• Within my Windows bash prompt, I ssh'd to the slave by specifying the remote admin account we created earlier and IP:
    $ ssh macbuild@
  • You will know the ssh plumbing is successfully in place between the two if you are prompted for a password.
  • Once logged in, create a folder named ssh.
    macbuild-mini:~ macbuild$ mkdir /ssh
  • Make sure the new folder is accessible to this account only:
    macbuild-mini:~ macbuild$ chmod 700 ./.ssh
  • Leave that session right where it is and go open a new one.
  • In the new bash session window, navigate to the .ssh directory:
    cd /c/users/jenkinsbuildmaster/.ssh
  • Secure copy your key file to the remote server, providing the remote server's user account password when prompted.
    $ scp ./ macbuild@
  • When the copy is complete, the second session can be closed.
  • Back on the first session, drop into the .ssh directory:
    macbuild-mini:~ macbuild$ cd /users/macbuild/.ssh
  • List the files and we'll see the file we just created.
  • Next, add its contents to a file name authorized_keys:
    macbuild-mini:.ssh macbuild$ cat >> authorized_keys
  • Now logout of the ssh session but leave your terminal window open.
    macbuild-mini:.ssh macbuild$ logout
  • Try to connect again, this time we should not be prompted for a password - cool!
    $ ssh macbuild@

At this point, the ssh link between our windows master and mac slave has been established.

Add the slave node

With SSH connectivity enabled, we can define our slave node on the master.

  • Ensure you're logged into your jenkins instance with an admin account then navigate to Manage Jenkins -> Manage Nodes and click New Node.
  • Give the node a name and select the Permanent Agent option.
  • Click Ok

  • The next screen is where we specify the vital details about our new node

  • The important values here are:
    • # of executors - I set this to 4 to match the number of logical cpu cores in the mac.
    • Remote root directory - I set this to /users/macbuild/home - ensure this folder location exists on your mac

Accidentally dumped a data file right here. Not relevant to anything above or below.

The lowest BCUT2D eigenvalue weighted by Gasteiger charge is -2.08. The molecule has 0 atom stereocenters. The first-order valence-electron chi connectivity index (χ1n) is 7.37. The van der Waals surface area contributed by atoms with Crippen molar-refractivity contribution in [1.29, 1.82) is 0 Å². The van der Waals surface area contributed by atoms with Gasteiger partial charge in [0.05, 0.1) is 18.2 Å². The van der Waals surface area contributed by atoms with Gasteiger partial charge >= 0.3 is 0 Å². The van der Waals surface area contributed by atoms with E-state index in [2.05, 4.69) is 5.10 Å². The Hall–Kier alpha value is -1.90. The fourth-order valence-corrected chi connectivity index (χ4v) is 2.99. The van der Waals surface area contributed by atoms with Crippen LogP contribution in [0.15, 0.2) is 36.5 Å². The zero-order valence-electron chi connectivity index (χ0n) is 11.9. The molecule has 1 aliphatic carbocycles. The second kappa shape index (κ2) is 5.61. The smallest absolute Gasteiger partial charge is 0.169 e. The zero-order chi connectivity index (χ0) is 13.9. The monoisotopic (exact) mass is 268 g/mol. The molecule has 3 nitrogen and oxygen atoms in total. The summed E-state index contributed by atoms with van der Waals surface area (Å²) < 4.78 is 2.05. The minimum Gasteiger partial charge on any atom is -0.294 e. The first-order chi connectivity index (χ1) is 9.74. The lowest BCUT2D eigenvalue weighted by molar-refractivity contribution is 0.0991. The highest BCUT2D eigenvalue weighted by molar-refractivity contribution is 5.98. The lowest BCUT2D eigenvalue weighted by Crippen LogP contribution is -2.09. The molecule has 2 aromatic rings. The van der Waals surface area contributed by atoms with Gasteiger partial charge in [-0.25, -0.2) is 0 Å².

• Usage Use this node as much as possible
    • Launch method = Launch slave agents via SSH
    • Selecting the SSH option will present a couple of additional options for Host and Credentials.
    • Enter your mac's ip or hostname in the Host field.
    • For Credentials we'll add some to use the ssh key we already generated.
    • Click Add and choose the Jenkins credentials provider.
    • Domain = Global Credentials
    • Kind = SSH Username with private key
    • Scope = System
    • Username is the Mac user account we created earlier, in my case macbuild
    • Finally, Private key = **From the Jenkins master ~/.ssh **
    • Leave everything as is and add the credentials.
  • Back on the main node details form, select our newly created credentials
  • That's it! Click Save to apply our changes.
  • At this point jenkins will try to contact our Mac and initialize the agent. To check the progress of that we can look at the log of our new node to ensure everything looks good.

If everything is set up properly we will see in the log that Jenkins was able to connect and properly initialize the slave.

[01/06/17 10:15:01] [SSH] Opening SSH connection to
[01/06/17 10:15:02] [SSH] Authentication successful.
[01/06/17 10:15:02] [SSH] The remote users environment is:
<===[JENKINS REMOTING CAPACITY]===>channel started
Slave.jar version: 2.62.3
This is a Unix agent
Evacuated stdout
Agent successfully connected and online

Additional Mac slave setup